This is the time of year that my 7-year old and I most look forward to. His birthday is around the corner. Halloween is just two days later. He’s got a costume in mind and I get to figure out which components we’re going to make, and which we need to buy.
Two years ago, I made this clown costume from scratch, but purchased the wig and make up.
Last year, we bought the whole Santa outfit, but I assembled a crafty undershirt strategy that contained a jolly-sized belly. (Hard to see in this photo.)
These local resources come to mind for me when I think about Halloween, aside from Target and Costco (which, by the way, carries really cozy and adorable costumes for babies, made by Carters.)
- Kids used clothing stores. Grove Street Kids, Hannah’s, Lauren’s Closet, Ruby’s Garden will all start putting their costumes out during the first week of October. Bring yours from last year and trade it in for credit!
- Fabric stores. Jo-Ann’s in El Cerrito Plaza and Michael’s in Emeryville have tons of stuff, but Stone Mountain & Daughters on Shattuck in Berkeley have knowledgeable staff who can help you find just the right green furry material for Oscar the Grouch, silver fabric for a knight’s cape, or velcro that will be easy to install. Deep discounts can be found at the fabric outlet on San Pablo and Ashby.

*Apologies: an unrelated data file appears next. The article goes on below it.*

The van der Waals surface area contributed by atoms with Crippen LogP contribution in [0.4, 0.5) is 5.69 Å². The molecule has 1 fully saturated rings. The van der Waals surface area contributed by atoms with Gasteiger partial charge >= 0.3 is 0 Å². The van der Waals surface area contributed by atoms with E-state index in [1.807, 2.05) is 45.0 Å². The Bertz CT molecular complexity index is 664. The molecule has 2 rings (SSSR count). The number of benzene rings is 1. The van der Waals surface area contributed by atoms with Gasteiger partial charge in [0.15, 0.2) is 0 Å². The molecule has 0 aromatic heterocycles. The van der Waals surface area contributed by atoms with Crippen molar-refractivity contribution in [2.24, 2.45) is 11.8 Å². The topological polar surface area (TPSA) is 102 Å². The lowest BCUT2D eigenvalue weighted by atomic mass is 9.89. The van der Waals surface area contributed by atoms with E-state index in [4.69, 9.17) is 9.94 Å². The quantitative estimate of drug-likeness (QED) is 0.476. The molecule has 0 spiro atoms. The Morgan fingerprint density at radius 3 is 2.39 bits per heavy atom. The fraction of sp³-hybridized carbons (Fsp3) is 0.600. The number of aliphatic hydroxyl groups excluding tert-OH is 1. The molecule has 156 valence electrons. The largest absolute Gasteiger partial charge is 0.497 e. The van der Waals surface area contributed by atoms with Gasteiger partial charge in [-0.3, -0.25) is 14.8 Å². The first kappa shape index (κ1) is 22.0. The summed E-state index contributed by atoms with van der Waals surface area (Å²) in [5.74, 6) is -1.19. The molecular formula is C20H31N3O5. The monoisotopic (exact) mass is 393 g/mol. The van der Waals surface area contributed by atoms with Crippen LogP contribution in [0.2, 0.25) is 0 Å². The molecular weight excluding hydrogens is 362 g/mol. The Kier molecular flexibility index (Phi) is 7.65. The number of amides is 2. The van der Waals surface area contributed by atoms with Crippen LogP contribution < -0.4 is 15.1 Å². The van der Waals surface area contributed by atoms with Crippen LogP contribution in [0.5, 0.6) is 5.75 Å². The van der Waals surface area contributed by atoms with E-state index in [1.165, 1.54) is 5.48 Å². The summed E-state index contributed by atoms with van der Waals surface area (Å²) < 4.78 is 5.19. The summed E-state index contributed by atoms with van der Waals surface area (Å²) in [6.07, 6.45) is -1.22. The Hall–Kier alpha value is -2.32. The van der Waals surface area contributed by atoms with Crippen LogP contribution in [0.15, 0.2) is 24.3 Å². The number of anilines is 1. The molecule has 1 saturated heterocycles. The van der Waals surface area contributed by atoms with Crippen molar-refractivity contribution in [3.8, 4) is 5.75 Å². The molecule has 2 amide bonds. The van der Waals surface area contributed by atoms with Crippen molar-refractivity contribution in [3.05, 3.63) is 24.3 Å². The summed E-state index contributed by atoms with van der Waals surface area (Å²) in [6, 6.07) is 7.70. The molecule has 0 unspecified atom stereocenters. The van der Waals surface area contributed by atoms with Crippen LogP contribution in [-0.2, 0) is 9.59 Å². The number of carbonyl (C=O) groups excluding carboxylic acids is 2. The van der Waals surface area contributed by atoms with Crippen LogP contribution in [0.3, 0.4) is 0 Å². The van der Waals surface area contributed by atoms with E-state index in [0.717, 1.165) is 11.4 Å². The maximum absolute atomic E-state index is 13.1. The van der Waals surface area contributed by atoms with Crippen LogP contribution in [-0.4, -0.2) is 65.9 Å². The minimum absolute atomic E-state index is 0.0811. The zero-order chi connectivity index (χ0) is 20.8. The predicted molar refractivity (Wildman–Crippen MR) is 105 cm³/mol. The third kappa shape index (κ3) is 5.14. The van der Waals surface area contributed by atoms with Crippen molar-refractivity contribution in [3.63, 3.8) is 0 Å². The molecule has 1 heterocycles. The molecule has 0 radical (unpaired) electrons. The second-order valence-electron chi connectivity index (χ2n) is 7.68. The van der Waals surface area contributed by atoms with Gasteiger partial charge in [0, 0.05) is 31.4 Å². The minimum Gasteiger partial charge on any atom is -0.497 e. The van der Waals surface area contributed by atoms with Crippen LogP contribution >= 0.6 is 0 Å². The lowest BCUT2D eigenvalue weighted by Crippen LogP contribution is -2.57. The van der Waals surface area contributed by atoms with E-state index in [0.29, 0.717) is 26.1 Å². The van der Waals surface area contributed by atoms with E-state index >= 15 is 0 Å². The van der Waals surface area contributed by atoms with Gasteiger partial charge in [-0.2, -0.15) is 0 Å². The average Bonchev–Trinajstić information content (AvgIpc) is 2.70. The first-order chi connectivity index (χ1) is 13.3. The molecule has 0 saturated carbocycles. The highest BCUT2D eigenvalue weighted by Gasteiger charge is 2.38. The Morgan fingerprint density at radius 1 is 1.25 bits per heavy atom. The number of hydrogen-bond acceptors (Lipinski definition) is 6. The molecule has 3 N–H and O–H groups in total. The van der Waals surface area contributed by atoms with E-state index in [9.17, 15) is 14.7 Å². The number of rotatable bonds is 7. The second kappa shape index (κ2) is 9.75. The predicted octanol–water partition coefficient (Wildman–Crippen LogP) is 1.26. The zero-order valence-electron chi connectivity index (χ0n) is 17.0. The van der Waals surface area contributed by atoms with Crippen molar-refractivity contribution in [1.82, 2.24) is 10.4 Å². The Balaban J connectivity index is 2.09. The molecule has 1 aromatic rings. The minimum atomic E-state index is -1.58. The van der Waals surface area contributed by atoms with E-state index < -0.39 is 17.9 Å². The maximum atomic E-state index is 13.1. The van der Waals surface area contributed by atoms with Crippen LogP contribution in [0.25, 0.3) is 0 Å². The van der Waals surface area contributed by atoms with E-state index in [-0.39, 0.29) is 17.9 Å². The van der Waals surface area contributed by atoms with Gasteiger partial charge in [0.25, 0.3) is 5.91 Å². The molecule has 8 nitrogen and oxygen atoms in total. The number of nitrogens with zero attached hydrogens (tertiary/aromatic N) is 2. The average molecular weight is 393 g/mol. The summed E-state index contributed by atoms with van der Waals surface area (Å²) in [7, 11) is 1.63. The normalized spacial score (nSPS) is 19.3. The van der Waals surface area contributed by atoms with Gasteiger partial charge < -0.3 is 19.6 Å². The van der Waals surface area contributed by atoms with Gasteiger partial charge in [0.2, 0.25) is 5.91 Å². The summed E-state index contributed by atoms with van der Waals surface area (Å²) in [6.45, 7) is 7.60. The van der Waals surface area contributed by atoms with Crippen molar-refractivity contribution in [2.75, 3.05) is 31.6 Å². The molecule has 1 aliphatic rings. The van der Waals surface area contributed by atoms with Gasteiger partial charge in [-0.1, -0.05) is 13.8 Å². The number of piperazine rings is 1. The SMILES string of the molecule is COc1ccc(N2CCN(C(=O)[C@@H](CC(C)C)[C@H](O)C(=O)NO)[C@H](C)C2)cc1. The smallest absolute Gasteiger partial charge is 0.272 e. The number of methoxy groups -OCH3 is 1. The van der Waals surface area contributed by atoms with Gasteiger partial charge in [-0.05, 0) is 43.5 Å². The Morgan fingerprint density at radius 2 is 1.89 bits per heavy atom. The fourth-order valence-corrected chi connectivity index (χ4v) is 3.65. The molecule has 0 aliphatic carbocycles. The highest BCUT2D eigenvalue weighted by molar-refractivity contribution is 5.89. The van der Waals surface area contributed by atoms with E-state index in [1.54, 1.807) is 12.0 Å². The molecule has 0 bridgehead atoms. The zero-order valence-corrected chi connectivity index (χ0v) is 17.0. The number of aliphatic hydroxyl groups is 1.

- East Bay Depot for Creative Reuse. This Temescal shop is filled with supplies that have upcycle potential. Yarn, plastic containers, jars, magnets. If you can convince your kid to be a robot, you’ll definitely want to get inspired here.
- Halloween Superstores. Not exactly local, but these pop-up shops enable landlords to earn some rent while occupying a vacant retail space. This year you’ll find a warehouse-style Halloween store, packed with costumes, accessories, and house decorations in these locations:
Downtown Berkeley: 2295 SHATTUCK AVE
Pinole: PINOLE VISTA CROSSING
Hayward: SOUTHLAND MALL
Albany: 1001 EASTSHORE HWY
Richmond: HILLTOP PLAZA
- Second-hand clothing stores. In October, Goodwill, Salvation Army, and other thrift stores often sell used, but originally store-bought kid’s costumes, but they also have the makings for tons of homemade costumes. An old prom dress can become a princess or fairy. If you have low-level sewing skills, it’s easier to start with a manufactured garment and leverage the existing hems or zipper closures.
Related: A whole web of ideas for baby and kids Halloween costumes on our other site, Rookie Moms.